Tuesday, July 28, 2009

Language preservation

When I am at home with my family, we do our best to talk in Urdu. Of course, sometimes dinner table debates evoke sentences in English but that is uncommon. I still think of English as my second language. There are some things I can express much easier in Urdu while other topics require English.

A few months ago, I was having a conversation with my sister in Urdu and then she asked me to help her with her Chemistry homework. As soon as we cracked open the book and started talking about how to balance a chemical reaction, I switched to English. I feel like both these languages are distinct tools for me and I can't imagine communicating without one or the other. When it is necessary for effect while telling jokes, Punjabi also gets thrown into the mix too.

Our family tries our best to preserve Urdu in our new lifestyle, but who knows where it will be centuries from now. I was listening to a story about a group of linguists who are making digital audio archives of dying languages and once again I came across an article about them in NYTimes.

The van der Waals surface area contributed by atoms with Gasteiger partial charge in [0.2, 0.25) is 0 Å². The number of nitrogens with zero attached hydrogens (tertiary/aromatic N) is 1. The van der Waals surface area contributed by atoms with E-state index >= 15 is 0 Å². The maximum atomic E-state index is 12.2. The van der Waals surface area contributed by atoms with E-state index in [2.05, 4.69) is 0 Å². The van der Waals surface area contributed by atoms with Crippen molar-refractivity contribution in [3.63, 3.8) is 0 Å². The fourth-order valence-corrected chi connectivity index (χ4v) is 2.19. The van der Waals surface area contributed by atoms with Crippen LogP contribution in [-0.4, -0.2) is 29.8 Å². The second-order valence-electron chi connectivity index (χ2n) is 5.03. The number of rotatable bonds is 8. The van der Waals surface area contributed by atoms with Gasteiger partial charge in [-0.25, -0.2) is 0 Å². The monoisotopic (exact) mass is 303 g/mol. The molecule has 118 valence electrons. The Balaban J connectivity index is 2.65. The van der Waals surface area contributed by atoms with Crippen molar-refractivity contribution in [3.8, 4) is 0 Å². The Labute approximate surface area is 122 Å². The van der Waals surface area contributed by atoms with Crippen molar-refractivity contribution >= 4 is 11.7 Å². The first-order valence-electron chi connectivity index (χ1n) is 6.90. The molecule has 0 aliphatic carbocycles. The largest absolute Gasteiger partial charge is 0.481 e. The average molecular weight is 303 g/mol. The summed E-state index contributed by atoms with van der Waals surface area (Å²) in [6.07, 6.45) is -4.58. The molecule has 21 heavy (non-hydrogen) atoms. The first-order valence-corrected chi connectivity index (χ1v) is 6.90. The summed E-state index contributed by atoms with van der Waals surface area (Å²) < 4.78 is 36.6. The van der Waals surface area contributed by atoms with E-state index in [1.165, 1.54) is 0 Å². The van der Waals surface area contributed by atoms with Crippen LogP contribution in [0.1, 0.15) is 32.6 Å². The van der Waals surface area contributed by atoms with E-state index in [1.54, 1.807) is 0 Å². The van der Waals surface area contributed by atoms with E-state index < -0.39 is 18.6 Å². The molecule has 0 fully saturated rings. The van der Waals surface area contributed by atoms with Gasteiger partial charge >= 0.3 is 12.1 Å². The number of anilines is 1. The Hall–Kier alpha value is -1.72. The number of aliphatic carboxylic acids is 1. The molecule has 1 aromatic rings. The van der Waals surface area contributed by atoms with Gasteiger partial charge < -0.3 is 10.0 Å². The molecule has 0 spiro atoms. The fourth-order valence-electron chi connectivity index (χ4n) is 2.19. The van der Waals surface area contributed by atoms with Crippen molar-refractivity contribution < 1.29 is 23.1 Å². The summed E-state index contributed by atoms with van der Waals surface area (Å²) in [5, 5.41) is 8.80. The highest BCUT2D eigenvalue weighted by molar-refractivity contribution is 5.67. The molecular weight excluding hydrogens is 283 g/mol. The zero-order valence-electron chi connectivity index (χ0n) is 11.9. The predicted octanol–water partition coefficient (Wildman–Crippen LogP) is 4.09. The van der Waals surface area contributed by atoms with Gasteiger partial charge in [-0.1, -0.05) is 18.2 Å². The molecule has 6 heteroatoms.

"Kim is a dying language, and Dr. Childs a field linguist. From his base here in Tei, a small fishing village on the Waanje River, he canoes up the narrow waterways that cut across the river’s floodplain, and hikes a few miles inland, to where the last Kim communities remain. Based on recordings taken there, he has devised an alphabet and compiled a dictionary and is finishing a book on the grammar."

Check out the full article